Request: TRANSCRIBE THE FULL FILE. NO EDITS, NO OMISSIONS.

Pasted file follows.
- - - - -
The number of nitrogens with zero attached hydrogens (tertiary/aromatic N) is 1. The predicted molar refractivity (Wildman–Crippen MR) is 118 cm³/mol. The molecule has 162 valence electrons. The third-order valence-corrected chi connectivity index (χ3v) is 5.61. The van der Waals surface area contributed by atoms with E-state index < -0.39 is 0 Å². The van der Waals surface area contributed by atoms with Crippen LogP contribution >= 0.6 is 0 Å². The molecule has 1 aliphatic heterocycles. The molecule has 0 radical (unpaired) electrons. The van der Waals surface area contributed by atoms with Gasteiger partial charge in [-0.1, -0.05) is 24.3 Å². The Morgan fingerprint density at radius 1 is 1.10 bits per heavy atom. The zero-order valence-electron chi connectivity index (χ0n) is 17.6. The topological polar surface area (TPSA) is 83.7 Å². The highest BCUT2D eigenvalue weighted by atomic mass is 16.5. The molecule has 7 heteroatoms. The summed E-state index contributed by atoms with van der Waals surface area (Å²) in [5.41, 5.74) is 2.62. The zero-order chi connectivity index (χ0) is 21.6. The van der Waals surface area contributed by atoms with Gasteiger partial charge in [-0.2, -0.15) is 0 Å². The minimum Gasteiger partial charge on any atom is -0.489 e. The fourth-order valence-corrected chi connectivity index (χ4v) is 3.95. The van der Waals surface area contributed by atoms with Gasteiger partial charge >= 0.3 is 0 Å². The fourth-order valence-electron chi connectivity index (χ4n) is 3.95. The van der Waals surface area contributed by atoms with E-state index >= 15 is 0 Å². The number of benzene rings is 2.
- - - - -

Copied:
The number of nitrogens with zero attached hydrogens (tertiary/aromatic N) is 1. The predicted molar refractivity (Wildman–Crippen MR) is 118 cm³/mol. The molecule has 162 valence electrons. The third-order valence-corrected chi connectivity index (χ3v) is 5.61. The van der Waals surface area contributed by atoms with E-state index < -0.39 is 0 Å². The van der Waals surface area contributed by atoms with Crippen LogP contribution >= 0.6 is 0 Å². The molecule has 1 aliphatic heterocycles. The molecule has 0 radical (unpaired) electrons. The van der Waals surface area contributed by atoms with Gasteiger partial charge in [-0.1, -0.05) is 24.3 Å². The Morgan fingerprint density at radius 1 is 1.10 bits per heavy atom. The zero-order valence-electron chi connectivity index (χ0n) is 17.6. The topological polar surface area (TPSA) is 83.7 Å². The highest BCUT2D eigenvalue weighted by atomic mass is 16.5. The molecule has 7 heteroatoms. The summed E-state index contributed by atoms with van der Waals surface area (Å²) in [5.41, 5.74) is 2.62. The zero-order chi connectivity index (χ0) is 21.6. The van der Waals surface area contributed by atoms with Gasteiger partial charge in [-0.2, -0.15) is 0 Å². The minimum Gasteiger partial charge on any atom is -0.489 e. The fourth-order valence-corrected chi connectivity index (χ4v) is 3.95. The van der Waals surface area contributed by atoms with Gasteiger partial charge >= 0.3 is 0 Å². The fourth-order valence-electron chi connectivity index (χ4n) is 3.95. The van der Waals surface area contributed by atoms with E-state index >= 15 is 0 Å². The number of benzene rings is 2.